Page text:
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  • How Does Federal Student Aid Work?

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    Applying for financial aid means filling out forms. A lot of forms. Start with the Free Application for Federal Student Aid (FAFSA), which you should complete after January 1 your senior year. Then check out the requirements for the schools where you're applying. They may have their own forms, or use the CSS/Financial Aid PROFILE Form. You'll need a lot of financial information from your parents for these forms, so take your time and be thorough.

    These forms ask a lot of prying questions. The answers you and your family provide help provide a snapshot of four things:

    • Parents' available income
    • Parents' available assets
    • Student's available income
    • Student's available assets

    This snapshot is used to calculate your Expected Family Contribution, or EFC, which is an estimate of how much you can afford to pay for college. In theory, your EFC will remain the same regardless of whether you choose to attend a public school that costs $18,000 a year or an Ivy League school that costs $62,000 a year.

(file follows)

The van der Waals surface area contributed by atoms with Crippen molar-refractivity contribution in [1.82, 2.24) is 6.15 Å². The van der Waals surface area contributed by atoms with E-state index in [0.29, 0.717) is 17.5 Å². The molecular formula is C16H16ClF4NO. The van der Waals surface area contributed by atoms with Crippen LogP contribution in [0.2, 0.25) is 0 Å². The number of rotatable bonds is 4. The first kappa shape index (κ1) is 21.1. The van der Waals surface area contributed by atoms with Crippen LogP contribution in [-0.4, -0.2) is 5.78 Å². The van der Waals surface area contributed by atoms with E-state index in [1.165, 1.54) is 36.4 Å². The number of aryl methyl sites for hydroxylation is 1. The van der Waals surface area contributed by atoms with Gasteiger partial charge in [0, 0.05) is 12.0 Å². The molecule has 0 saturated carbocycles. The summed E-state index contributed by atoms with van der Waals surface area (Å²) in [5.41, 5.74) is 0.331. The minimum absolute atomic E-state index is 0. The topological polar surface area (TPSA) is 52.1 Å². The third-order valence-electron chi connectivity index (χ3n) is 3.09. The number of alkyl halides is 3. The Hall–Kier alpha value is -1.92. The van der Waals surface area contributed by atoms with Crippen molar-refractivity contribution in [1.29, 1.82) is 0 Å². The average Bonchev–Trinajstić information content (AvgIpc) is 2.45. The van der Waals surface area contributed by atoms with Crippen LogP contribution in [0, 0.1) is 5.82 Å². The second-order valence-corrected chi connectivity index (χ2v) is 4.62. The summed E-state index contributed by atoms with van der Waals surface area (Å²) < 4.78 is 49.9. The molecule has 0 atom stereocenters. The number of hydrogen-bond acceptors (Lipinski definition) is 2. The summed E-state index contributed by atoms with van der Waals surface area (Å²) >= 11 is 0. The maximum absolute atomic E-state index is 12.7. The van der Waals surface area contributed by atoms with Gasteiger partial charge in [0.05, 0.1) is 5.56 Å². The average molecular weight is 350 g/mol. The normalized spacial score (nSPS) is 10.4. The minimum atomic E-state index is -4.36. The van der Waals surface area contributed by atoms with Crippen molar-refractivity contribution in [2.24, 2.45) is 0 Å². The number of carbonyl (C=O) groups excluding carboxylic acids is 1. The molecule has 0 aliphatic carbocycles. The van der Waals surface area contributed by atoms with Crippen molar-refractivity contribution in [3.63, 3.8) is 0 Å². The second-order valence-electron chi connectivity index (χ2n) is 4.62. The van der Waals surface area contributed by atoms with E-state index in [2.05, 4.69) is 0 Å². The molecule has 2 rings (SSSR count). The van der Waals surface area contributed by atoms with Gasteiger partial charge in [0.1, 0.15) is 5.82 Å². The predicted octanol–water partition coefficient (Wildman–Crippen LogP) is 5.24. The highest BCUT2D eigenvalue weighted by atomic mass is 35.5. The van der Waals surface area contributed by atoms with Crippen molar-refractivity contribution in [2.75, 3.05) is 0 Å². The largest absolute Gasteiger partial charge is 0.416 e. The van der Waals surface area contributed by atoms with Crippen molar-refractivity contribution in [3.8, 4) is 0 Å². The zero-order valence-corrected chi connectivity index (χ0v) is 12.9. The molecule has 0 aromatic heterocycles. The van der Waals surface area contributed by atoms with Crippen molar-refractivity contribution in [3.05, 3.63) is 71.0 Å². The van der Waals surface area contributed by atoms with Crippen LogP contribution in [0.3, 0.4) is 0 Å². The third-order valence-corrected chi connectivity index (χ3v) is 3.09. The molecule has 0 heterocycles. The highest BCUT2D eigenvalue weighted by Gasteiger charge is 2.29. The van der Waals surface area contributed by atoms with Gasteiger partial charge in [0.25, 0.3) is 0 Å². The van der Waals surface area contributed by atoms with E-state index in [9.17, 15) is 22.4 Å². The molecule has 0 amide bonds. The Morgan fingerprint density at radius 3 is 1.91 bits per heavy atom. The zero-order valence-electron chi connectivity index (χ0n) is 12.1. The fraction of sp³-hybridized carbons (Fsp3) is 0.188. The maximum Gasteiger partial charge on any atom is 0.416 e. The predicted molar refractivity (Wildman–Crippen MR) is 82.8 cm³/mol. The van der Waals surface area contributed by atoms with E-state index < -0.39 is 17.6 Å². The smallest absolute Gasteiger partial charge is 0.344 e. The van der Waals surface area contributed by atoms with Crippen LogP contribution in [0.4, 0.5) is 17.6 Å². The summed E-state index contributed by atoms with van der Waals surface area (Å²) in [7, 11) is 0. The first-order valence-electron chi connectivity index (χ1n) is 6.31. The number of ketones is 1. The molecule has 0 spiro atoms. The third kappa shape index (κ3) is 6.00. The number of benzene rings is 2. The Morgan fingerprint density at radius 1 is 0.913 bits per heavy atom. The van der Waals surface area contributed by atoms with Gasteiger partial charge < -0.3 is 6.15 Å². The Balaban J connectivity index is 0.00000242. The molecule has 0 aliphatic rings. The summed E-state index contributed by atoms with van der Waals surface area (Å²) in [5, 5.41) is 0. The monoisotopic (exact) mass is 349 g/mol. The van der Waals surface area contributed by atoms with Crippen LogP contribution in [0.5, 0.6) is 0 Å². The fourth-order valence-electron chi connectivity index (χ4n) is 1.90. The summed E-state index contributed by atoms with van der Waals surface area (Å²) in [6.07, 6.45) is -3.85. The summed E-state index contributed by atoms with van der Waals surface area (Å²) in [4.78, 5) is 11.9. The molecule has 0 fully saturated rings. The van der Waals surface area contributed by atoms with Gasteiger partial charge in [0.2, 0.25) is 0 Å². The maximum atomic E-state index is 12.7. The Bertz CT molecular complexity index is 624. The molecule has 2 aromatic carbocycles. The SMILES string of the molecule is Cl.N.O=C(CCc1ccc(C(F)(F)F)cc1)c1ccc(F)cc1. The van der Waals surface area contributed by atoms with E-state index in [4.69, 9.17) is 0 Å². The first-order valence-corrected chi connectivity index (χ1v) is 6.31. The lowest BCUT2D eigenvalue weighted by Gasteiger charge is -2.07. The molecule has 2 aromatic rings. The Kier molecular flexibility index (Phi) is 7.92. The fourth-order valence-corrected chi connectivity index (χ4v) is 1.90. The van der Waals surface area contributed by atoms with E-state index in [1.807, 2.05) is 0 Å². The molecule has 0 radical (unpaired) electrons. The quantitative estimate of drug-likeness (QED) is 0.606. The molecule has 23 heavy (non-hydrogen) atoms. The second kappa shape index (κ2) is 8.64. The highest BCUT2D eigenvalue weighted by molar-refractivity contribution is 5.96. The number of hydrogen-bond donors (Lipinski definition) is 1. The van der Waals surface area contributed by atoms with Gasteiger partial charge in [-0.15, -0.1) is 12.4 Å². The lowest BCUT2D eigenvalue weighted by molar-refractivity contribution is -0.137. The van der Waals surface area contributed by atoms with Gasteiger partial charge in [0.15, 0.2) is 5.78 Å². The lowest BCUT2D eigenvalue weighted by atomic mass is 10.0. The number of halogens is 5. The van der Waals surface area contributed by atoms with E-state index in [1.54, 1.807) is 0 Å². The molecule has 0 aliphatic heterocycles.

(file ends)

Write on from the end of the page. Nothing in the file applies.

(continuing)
The cost of attendance at any college includes:

    • Tuition
    • Fees
    • Room and board
    • A personal expenses estimate
    • Books and supplies
    • A travel estimate

    Financial aid officers determine your individual need by subtracting your EFC from the cost of attendance at their school.

    Cost of attendance - Expected Family Contribution = Need

    Your financial aid package is intended to meet your need. It will consist of three types of aid:

    • Grants and scholarships
    • Federal work-study
    • Student loans

    Sounds simple, right? Not so much. Your EFC might be more than you can realistically afford. Some schools use supplemental data (like home equity) when allotting their private aid to students, which means your EFC might be different at a more selective school. Check out our book Paying for College Without Going Broke for more detail on these situations, and strategies for how to deal with them.

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